A General Non‐Radioactive ATPase Assay for Chromatin Remodeling Complexes

Benjamin Z. Stanton1, Courtney Hodges2, Gerald R. Crabtree3, Keji Zhao1

1 Systems Biology Center, National Heart Lung and Blood Institute, National Institutes of Health, Bethesda, Maryland, 2 Department of Pathology, Stanford University School of Medicine, Stanford, California, 3 Howard Hughes Medical Institute, Maryland
Publication Name:  Current Protocols in Chemical Biology
Unit Number:   
DOI:  10.1002/cpch.16
Online Posting Date:  March, 2017
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Abstract

Chromatin remodeling complexes couple the energy released from ATP hydrolysis to facilitate transcription, recombination, and repair mechanisms essential for a wide variety of biologic responses. While recombinant expression of the regulatory subunits of these enzymes is possible, measuring catalytic (ATPase) activity of the intact complexes recovered from normal or mutant cells is critical for understanding their mechanisms. SWI/SNF‐like remodeling complexes can be megadaltons in size and include many regulatory subunits, making reconstitution of purified subunits challenging for recapitulating in vivo function. The protocol in this article defines the first highly quantitative ATPase assay for intact remodeling complexes that does not require radiation or reconstitution of recombinantly expressed subunits. This protocol is specifically useful for defining the catalytic role of active‐site mutations in the context of other regulatory subunits and quantitatively rank‐ordering inactivating catalytic‐site mutations. © 2017 by John Wiley & Sons, Inc.

Keywords: chromatin remodeling; epigenetic regulators; ATPase activity; luciferase; catalysis

     
 
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Table of Contents

  • Basic Protocol 1: Introduction: The Need for a Quantitative Highly Reproducible ATPase Assay for Intact Chromatin Remodeling Complexes
  • Reagents and Solutions
  • Commentary
  • Literature Cited
  • Figures
     
 
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Materials

Basic Protocol 1: Introduction: The Need for a Quantitative Highly Reproducible ATPase Assay for Intact Chromatin Remodeling Complexes

  Materials
  • 293T cells (ATCC, cat no. CRL‐11268)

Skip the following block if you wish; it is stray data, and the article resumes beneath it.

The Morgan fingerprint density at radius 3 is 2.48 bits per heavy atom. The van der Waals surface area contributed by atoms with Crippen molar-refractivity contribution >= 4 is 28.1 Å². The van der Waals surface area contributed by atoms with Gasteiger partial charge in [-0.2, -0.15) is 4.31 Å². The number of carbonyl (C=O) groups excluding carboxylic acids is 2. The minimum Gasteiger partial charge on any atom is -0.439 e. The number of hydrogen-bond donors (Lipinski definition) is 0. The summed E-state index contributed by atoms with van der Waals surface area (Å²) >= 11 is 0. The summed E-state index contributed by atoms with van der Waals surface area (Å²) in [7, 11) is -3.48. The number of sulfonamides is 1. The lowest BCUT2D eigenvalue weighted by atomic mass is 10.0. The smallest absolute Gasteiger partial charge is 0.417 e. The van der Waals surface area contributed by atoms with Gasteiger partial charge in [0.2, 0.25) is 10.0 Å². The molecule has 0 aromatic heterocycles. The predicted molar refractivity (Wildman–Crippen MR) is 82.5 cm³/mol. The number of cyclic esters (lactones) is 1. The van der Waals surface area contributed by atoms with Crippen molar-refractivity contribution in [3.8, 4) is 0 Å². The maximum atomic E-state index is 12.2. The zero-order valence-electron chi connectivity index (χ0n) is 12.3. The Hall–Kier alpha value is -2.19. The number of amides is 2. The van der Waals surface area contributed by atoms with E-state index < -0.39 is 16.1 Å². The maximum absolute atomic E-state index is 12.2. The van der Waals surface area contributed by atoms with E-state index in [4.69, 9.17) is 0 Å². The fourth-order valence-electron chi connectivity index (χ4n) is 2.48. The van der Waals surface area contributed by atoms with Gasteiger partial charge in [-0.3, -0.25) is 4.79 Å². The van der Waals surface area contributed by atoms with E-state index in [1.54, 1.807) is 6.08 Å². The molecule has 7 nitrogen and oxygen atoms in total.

• Complete DMEM medium (see recipe)
  • DNA encoding desired chromatin remodeler (e.g., Brg [Mut] V5; Brg‐WT; BrgK785R; BrgR801H; available from the authors at )
  • Opti‐MEM medium (ThermoFisher, cat. no. 51985091)
  • 1 mg/ml PEI (see recipe)
  • Buffer A (see recipe)
  • Lysis buffer (see recipe)
  • Anti‐Brg (G7) antibody (Santa Cruz Biotechnology, cat. no. sc‐17796)
  • Protein A Dynabeads (Life Technologies, cat. no. 10001D)
  • Wash buffer (see recipe)
  • 1× ATPase assay reaction buffer (see recipe)
  • ADP‐Glo MAX assay kit (Promega, cat. no. V7001; see recipe for reconstituting components)
  • 10‐cm tissue culture dishes
  • Eppendorf Thermomixer (ThermoFisher, cat. no. 05‐400‐201)
  • End‐over‐end rotator
  • Magnetic stand (e.g., Miltenyi Biotec)
  • Opaque‐bottom non‐treated round‐bottom 96‐well plates (Corning. cat. no. CLS3789‐100EA)
  • EnVision Plate Reader (Perkin Elmer, cat. no. 2104‐0010)
  • Additional reagents and equipment for cell culture, including trypsinization and counting cells (Phelan, ) and immunoprecipitation (Bonifacino and Dell'Angelica, )
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Figures

Videos

Literature Cited

Literature Cited
  Bonifacino, J.S., Dell'Angelica, E.C., and Springer, T.A. 2001. Immunoprecipitation. Curr. Protoc. Immunol. 41:8.3.1‐8.3.28.
  Bultman, S.J., Gebuhr, T.C., and Magnuson, T. 2005. A Brg1 mutation that uncouples ATPase activity from chromatin remodeling reveals an essential role for SWI/SNF‐related complexes in beta‐globin expression and erythroid development. Genes Dev. 19:2849‐2861. doi: 10.1101/gad.1364105.
  Cote, J., Quinn, J., Workman, J.L., and Peterson, C.L. 1994. Stimulation of GAL4 derivative binding to nucleosomal DNA by the yeast SWI/SNF complex. Science 265:53‐60. doi: 10.1126/science.8016655.
  Dykhuizen, E.C., Hargreaves, D.C., Miller, E.L., Cui, K., Korshunov, A., Kool, M., Pfister, S., Cho, Y.J., Zhao, K., and Crabtree, G.R. 2013. BAF complexes facilitate decatenation of DNA by topoisomerase IIα. Nature 497:624‐627. doi: 10.1038/nature12146.
  Kadoch, C., Hargreaves, D.C., Hodges, C., Elias, L., Ho, L., Ranish, J., and Crabtree, G.R. 2013. Proteomic and bioinformatic analysis of mammalian SWI/SNF complexes identifies extensive roles in human malignancy. Nat. Genet. 45:592‐601. doi: 10.1038/ng.2628.
  Kadoch, C., Williams, R.T., Calarco, J.P., Miller, E.L., Weber, C.M., Braun, S.M., Pulice, J.L., Chory, E.J., and Crabtree, G.R. 2016. Dynamics of BAF‐Polycomb complex opposition on heterochromatin in normal and oncogenic states. Nat. Genet. doi: 10.1038/ng.3734.
  Laurent, B.C., Treich, I., and Carlson, M. 1993. The yeast SNF2/SWI2 protein has DNA‐stimulated ATPase activity required for transcriptional activation. Genes Dev. 7:583‐591. doi: 10.1101/gad.7.4.583.
  Phelan, M. C. 2006. Techniques for mammalian cell tissue culture. Curr. Protoc. Mol. Biol. 74:A.3F.1‐A.3F.18.
  Son, E.Y. and Crabtree, G.R. 2014. The role of BAF (mSWI/SNF) complexes in mammalian neural development. Am. J. Med. Genet. C Semin. Med. Genet. 166C:333‐349. doi: 10.1002/ajmg.c.31416.
  Stanton, B.Z., Hodges, C.H., Calarco, J.P., Braun, S.M.G., Ku, W.L., Kadoch, C., Zhao, K., and Crabtree, G.R. 2016. Smarca4 ATPase mutations disrupt direct eviction of PRC1 from chromatin. Nat. Genet. doi: 10.1038/ng.3735.
  Zhao, K., Wang, W., Rando, O.J., Xue, Y., Swiderek, K., Kuo, A., and Crabtree, G.R. 1998. Rapid and phosphoinositol‐dependent binding of the SWI/SNF‐like BAF complex to chromatin after T lymphocyte receptor signaling. Cell 95:625‐636. doi: 10.1016/S0092‐8674(00)81633‐5.
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